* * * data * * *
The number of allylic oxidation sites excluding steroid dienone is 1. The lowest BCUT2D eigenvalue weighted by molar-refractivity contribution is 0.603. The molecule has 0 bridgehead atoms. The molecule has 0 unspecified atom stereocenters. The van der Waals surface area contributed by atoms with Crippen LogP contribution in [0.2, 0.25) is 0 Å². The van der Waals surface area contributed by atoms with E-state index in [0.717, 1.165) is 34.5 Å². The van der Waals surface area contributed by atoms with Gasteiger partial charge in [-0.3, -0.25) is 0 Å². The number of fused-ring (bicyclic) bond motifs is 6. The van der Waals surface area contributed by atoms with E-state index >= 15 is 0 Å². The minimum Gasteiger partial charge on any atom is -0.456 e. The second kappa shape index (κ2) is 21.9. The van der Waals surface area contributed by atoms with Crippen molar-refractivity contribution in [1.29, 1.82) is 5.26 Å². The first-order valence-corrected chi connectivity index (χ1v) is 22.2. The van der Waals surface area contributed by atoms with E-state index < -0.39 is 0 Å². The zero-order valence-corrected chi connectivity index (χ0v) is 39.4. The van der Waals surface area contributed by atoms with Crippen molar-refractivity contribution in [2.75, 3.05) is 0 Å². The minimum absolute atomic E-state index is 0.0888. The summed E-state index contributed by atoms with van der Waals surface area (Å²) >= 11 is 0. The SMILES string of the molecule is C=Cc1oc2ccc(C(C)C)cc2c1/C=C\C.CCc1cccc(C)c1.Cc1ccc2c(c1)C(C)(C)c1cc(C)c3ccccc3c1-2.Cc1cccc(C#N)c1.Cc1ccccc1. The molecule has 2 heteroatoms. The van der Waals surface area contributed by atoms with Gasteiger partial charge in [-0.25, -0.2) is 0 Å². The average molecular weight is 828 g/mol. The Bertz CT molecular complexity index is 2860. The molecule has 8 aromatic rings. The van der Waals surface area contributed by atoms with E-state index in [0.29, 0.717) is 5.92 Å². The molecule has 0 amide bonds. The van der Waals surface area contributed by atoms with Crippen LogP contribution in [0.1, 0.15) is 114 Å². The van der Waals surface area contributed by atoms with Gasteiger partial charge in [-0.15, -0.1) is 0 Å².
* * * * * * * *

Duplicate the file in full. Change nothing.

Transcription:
The number of allylic oxidation sites excluding steroid dienone is 1. The lowest BCUT2D eigenvalue weighted by molar-refractivity contribution is 0.603. The molecule has 0 bridgehead atoms. The molecule has 0 unspecified atom stereocenters. The van der Waals surface area contributed by atoms with Crippen LogP contribution in [0.2, 0.25) is 0 Å². The van der Waals surface area contributed by atoms with E-state index in [0.717, 1.165) is 34.5 Å². The van der Waals surface area contributed by atoms with Gasteiger partial charge in [-0.3, -0.25) is 0 Å². The number of fused-ring (bicyclic) bond motifs is 6. The van der Waals surface area contributed by atoms with E-state index >= 15 is 0 Å². The minimum Gasteiger partial charge on any atom is -0.456 e. The second kappa shape index (κ2) is 21.9. The van der Waals surface area contributed by atoms with Crippen molar-refractivity contribution in [1.29, 1.82) is 5.26 Å². The first-order valence-corrected chi connectivity index (χ1v) is 22.2. The van der Waals surface area contributed by atoms with E-state index < -0.39 is 0 Å². The zero-order valence-corrected chi connectivity index (χ0v) is 39.4. The van der Waals surface area contributed by atoms with Crippen molar-refractivity contribution in [2.75, 3.05) is 0 Å². The minimum absolute atomic E-state index is 0.0888. The summed E-state index contributed by atoms with van der Waals surface area (Å²) >= 11 is 0. The SMILES string of the molecule is C=Cc1oc2ccc(C(C)C)cc2c1/C=C\C.CCc1cccc(C)c1.Cc1ccc2c(c1)C(C)(C)c1cc(C)c3ccccc3c1-2.Cc1cccc(C#N)c1.Cc1ccccc1. The molecule has 2 heteroatoms. The van der Waals surface area contributed by atoms with Gasteiger partial charge in [-0.25, -0.2) is 0 Å². The average molecular weight is 828 g/mol. The Bertz CT molecular complexity index is 2860. The molecule has 8 aromatic rings. The van der Waals surface area contributed by atoms with E-state index in [0.29, 0.717) is 5.92 Å². The molecule has 0 amide bonds. The van der Waals surface area contributed by atoms with Crippen LogP contribution in [0.1, 0.15) is 114 Å². The van der Waals surface area contributed by atoms with Gasteiger partial charge in [-0.15, -0.1) is 0 Å².